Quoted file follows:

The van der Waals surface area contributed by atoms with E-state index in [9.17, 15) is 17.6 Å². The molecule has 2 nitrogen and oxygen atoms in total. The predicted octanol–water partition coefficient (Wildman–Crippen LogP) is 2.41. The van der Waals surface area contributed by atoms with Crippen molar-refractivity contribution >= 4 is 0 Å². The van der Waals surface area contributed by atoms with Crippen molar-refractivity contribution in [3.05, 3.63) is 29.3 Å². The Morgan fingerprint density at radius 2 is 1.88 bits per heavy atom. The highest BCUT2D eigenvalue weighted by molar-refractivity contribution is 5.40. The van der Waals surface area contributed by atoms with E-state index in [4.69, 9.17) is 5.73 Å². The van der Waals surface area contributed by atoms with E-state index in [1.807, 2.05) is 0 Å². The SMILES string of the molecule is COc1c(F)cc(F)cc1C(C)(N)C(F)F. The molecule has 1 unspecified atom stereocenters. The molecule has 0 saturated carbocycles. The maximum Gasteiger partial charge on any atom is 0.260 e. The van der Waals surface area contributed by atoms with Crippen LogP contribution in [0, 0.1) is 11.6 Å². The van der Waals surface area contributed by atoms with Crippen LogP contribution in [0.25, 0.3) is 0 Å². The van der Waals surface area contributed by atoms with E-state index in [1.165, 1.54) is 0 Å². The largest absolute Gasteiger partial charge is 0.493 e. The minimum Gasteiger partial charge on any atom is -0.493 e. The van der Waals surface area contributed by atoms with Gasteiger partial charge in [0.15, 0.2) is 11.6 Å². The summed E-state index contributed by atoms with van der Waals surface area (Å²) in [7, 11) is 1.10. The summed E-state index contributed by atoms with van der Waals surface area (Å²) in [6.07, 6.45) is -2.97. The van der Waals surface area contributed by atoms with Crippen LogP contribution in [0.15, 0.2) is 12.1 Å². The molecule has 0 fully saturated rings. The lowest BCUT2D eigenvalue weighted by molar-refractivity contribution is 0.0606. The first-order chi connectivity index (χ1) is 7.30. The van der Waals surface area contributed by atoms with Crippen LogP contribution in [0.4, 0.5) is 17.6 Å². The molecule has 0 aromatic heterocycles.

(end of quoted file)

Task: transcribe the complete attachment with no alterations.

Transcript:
The van der Waals surface area contributed by atoms with E-state index in [9.17, 15) is 17.6 Å². The molecule has 2 nitrogen and oxygen atoms in total. The predicted octanol–water partition coefficient (Wildman–Crippen LogP) is 2.41. The van der Waals surface area contributed by atoms with Crippen molar-refractivity contribution >= 4 is 0 Å². The van der Waals surface area contributed by atoms with Crippen molar-refractivity contribution in [3.05, 3.63) is 29.3 Å². The Morgan fingerprint density at radius 2 is 1.88 bits per heavy atom. The highest BCUT2D eigenvalue weighted by molar-refractivity contribution is 5.40. The van der Waals surface area contributed by atoms with E-state index in [4.69, 9.17) is 5.73 Å². The van der Waals surface area contributed by atoms with E-state index in [1.807, 2.05) is 0 Å². The SMILES string of the molecule is COc1c(F)cc(F)cc1C(C)(N)C(F)F. The molecule has 1 unspecified atom stereocenters. The molecule has 0 saturated carbocycles. The maximum Gasteiger partial charge on any atom is 0.260 e. The van der Waals surface area contributed by atoms with Crippen LogP contribution in [0, 0.1) is 11.6 Å². The van der Waals surface area contributed by atoms with Crippen LogP contribution in [0.25, 0.3) is 0 Å². The van der Waals surface area contributed by atoms with E-state index in [1.165, 1.54) is 0 Å². The largest absolute Gasteiger partial charge is 0.493 e. The minimum Gasteiger partial charge on any atom is -0.493 e. The van der Waals surface area contributed by atoms with Gasteiger partial charge in [0.15, 0.2) is 11.6 Å². The summed E-state index contributed by atoms with van der Waals surface area (Å²) in [7, 11) is 1.10. The summed E-state index contributed by atoms with van der Waals surface area (Å²) in [6.07, 6.45) is -2.97. The van der Waals surface area contributed by atoms with Crippen LogP contribution in [0.15, 0.2) is 12.1 Å². The molecule has 0 fully saturated rings. The lowest BCUT2D eigenvalue weighted by molar-refractivity contribution is 0.0606. The first-order chi connectivity index (χ1) is 7.30. The van der Waals surface area contributed by atoms with Crippen LogP contribution in [0.4, 0.5) is 17.6 Å². The molecule has 0 aromatic heterocycles.